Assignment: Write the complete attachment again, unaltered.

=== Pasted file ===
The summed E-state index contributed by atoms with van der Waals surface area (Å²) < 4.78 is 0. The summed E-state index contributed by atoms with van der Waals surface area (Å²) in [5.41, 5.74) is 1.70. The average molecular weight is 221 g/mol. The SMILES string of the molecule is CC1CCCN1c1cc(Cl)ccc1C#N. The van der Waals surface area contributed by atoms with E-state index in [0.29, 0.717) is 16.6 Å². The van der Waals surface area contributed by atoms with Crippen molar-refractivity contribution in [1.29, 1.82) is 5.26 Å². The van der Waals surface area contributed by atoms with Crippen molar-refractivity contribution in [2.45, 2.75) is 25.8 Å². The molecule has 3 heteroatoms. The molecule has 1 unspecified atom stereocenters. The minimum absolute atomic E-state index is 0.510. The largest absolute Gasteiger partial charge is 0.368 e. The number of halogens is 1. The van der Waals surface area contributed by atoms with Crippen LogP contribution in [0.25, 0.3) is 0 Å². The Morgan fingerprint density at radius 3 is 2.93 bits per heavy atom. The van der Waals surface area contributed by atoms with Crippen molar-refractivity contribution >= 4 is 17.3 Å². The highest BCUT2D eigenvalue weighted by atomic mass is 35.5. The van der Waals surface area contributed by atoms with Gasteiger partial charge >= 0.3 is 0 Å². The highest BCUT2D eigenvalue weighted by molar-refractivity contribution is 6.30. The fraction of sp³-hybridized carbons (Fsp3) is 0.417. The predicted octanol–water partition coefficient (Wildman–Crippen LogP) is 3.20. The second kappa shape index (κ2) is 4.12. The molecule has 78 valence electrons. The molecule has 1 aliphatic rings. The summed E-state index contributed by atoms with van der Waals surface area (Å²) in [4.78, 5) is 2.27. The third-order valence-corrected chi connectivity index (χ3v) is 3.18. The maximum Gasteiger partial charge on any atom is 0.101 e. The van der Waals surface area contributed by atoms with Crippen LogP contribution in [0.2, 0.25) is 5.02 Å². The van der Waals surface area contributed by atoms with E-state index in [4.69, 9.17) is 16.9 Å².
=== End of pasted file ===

The summed E-state index contributed by atoms with van der Waals surface area (Å²) < 4.78 is 0. The summed E-state index contributed by atoms with van der Waals surface area (Å²) in [5.41, 5.74) is 1.70. The average molecular weight is 221 g/mol. The SMILES string of the molecule is CC1CCCN1c1cc(Cl)ccc1C#N. The van der Waals surface area contributed by atoms with E-state index in [0.29, 0.717) is 16.6 Å². The van der Waals surface area contributed by atoms with Crippen molar-refractivity contribution in [1.29, 1.82) is 5.26 Å². The van der Waals surface area contributed by atoms with Crippen molar-refractivity contribution in [2.45, 2.75) is 25.8 Å². The molecule has 3 heteroatoms. The molecule has 1 unspecified atom stereocenters. The minimum absolute atomic E-state index is 0.510. The largest absolute Gasteiger partial charge is 0.368 e. The number of halogens is 1. The van der Waals surface area contributed by atoms with Crippen LogP contribution in [0.25, 0.3) is 0 Å². The Morgan fingerprint density at radius 3 is 2.93 bits per heavy atom. The van der Waals surface area contributed by atoms with Crippen molar-refractivity contribution >= 4 is 17.3 Å². The highest BCUT2D eigenvalue weighted by atomic mass is 35.5. The van der Waals surface area contributed by atoms with Gasteiger partial charge >= 0.3 is 0 Å². The highest BCUT2D eigenvalue weighted by molar-refractivity contribution is 6.30. The fraction of sp³-hybridized carbons (Fsp3) is 0.417. The predicted octanol–water partition coefficient (Wildman–Crippen LogP) is 3.20. The second kappa shape index (κ2) is 4.12. The molecule has 78 valence electrons. The molecule has 1 aliphatic rings. The summed E-state index contributed by atoms with van der Waals surface area (Å²) in [4.78, 5) is 2.27. The third-order valence-corrected chi connectivity index (χ3v) is 3.18. The maximum Gasteiger partial charge on any atom is 0.101 e. The van der Waals surface area contributed by atoms with Crippen LogP contribution in [0.2, 0.25) is 5.02 Å². The van der Waals surface area contributed by atoms with E-state index in [4.69, 9.17) is 16.9 Å².